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Windows 7: Bitlocker and the FBI

05 Nov 2009   #1
Colonel Travis

Black Label 7 x64
Bitlocker and the FBI

Went to the New Efficiency thing today and one of the MS presenters said that the FBI asked MS if there would be a backdoor for Bitlocker. MS said no. According to the MS guy, the FBI then said to MS: you can't include it on 7 consumer versions. Maybe this been discussed here or elsewhere, but that was the first I'd heard the reason why Bitlocker is not on Home or Professional.

In another lifetime I worked for a member of Congress, and one of his big issues was encryption. Congress passed an encryption bill 10-12 years ago? Can't remember, by then I had long left my Congressional job, and I never bothered to read much about what that bill was about. But before it was passed, I do remember the fights between the government and private industry about who should be allowed to use powerful encryption.

My guess is that since the passage of that bill, MS and every other software manufacturer in the U.S. that deals with encryption has to let the Feds know ahead of time what they're working on? Just a guess. I can't imagine it would be the other way around - FBI gets word of something and goes and knocks on Bill Gates's door or whatnot. Then again, having worked in the gigantic pile of crap that is the United States Federal Bureaucracy, I wouldn't be surprised by any federal agency doing anything to anyone about anything at any time.

The only reason I went to the New Efficiency thing was for the free 7. I don't own a business, I command no employees, the closest thing to IT I've ever been in is helping relatives untangle whatever rudimentary e-mess they've got themselves into on their home PC. Not a big fan of the diminutive, gilt-edged crowd being the only ones who get to use the fancy stuff in the world, like fancy encryption. So the fact that I walked out with a copy of Ultimate, which has Bitlocker, which will only be used at home for nothing but my own pleasure, I must say I felt like a real bleeping bad-***.

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05 Nov 2009   #2

Windows 10 Pro (x64)

I do not know if the particular story is correct, but it is true there is a lot of legal mumble-jumbo involving Cryptography. Cryptography - Wikipedia, the free encyclopedia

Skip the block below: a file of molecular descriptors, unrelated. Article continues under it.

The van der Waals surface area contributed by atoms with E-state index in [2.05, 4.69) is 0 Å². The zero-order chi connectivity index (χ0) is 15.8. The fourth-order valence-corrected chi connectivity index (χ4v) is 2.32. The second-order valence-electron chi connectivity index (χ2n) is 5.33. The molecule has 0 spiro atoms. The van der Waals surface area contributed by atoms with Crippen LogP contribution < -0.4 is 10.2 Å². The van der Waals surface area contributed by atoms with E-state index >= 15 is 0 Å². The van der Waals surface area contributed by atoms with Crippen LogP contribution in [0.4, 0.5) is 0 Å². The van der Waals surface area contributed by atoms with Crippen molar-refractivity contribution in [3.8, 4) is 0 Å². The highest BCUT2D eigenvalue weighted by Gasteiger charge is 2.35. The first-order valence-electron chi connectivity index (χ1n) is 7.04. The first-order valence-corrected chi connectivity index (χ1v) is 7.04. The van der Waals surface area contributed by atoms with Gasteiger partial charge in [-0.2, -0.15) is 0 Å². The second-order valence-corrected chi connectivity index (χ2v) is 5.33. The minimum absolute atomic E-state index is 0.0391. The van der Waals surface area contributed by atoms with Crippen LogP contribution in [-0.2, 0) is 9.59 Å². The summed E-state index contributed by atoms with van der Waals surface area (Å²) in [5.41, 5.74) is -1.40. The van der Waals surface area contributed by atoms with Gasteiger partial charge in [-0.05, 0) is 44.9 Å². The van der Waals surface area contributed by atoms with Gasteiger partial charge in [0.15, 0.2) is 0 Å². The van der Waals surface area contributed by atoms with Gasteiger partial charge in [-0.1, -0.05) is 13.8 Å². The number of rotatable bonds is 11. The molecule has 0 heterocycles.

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05 Nov 2009   #3

Windows 7 Ultimate x64 (Retail)

There is other free open source encryption software that is arguably more powerful and less likely to have any back doors than Bitlocker. For example, check out TrueCrypt.

As far as I know, most of the legal rules about encryption software concern rules regarding the export of the technology.
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05 Nov 2009   #4

Windows 10 Pro (x64)

Quote   Quote: Originally Posted by harpua View Post
less likely to have any back doors...
None would have backdoors. That would just be silly from a security standpoint.
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05 Nov 2009   #5

Windows 7

As you might be able to guess, my forum name is derived from Pretty Good Privacy, which most consider the finest encryption software available (at least in the last 15 years or so). The creator (Phil Zimmerman) was targetted by the government in approx. 1993, for prosecution for 'illegally distributing munitions' - the government (at least then) considered data encryption software legally a munition! - and since he freely gave it away, he was assumed to be distributing it. Problem was, there was no 'back door' and so the government wasn't very happy as it was so good, they didn't have a way to break it.

The thing that was really stupid is that it was 'legal' to print the source code in a book (which was done) and sell that book anywhere, but you couldn't make the compiled software available! Eventually, they dropped charges as they couldn't prove that 'he' specifically sent the software out of the US.